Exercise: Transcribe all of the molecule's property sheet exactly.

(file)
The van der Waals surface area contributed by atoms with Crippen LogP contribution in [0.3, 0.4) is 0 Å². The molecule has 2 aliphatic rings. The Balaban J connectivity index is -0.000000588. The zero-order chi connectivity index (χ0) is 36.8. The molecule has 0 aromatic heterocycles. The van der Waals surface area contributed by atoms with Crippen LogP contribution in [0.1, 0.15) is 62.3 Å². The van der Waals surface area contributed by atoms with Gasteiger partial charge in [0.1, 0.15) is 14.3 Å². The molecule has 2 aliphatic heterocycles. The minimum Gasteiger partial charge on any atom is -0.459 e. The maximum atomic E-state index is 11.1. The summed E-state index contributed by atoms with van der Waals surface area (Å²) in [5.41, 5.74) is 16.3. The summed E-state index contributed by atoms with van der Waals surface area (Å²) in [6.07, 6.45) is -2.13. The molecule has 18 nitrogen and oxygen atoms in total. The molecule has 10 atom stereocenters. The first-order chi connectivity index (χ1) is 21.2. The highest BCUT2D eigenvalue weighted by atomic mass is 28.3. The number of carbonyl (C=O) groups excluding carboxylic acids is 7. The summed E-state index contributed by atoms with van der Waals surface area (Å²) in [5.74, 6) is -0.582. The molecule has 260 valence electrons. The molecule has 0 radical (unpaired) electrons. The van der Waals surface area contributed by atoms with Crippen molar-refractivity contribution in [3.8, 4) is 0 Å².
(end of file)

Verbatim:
The van der Waals surface area contributed by atoms with Crippen LogP contribution in [0.3, 0.4) is 0 Å². The molecule has 2 aliphatic rings. The Balaban J connectivity index is -0.000000588. The zero-order chi connectivity index (χ0) is 36.8. The molecule has 0 aromatic heterocycles. The van der Waals surface area contributed by atoms with Crippen LogP contribution in [0.1, 0.15) is 62.3 Å². The van der Waals surface area contributed by atoms with Gasteiger partial charge in [0.1, 0.15) is 14.3 Å². The molecule has 2 aliphatic heterocycles. The minimum Gasteiger partial charge on any atom is -0.459 e. The maximum atomic E-state index is 11.1. The summed E-state index contributed by atoms with van der Waals surface area (Å²) in [5.41, 5.74) is 16.3. The summed E-state index contributed by atoms with van der Waals surface area (Å²) in [6.07, 6.45) is -2.13. The molecule has 18 nitrogen and oxygen atoms in total. The molecule has 10 atom stereocenters. The first-order chi connectivity index (χ1) is 21.2. The highest BCUT2D eigenvalue weighted by atomic mass is 28.3. The number of carbonyl (C=O) groups excluding carboxylic acids is 7. The summed E-state index contributed by atoms with van der Waals surface area (Å²) in [5.74, 6) is -0.582. The molecule has 260 valence electrons. The molecule has 0 radical (unpaired) electrons. The van der Waals surface area contributed by atoms with Crippen molar-refractivity contribution in [3.8, 4) is 0 Å².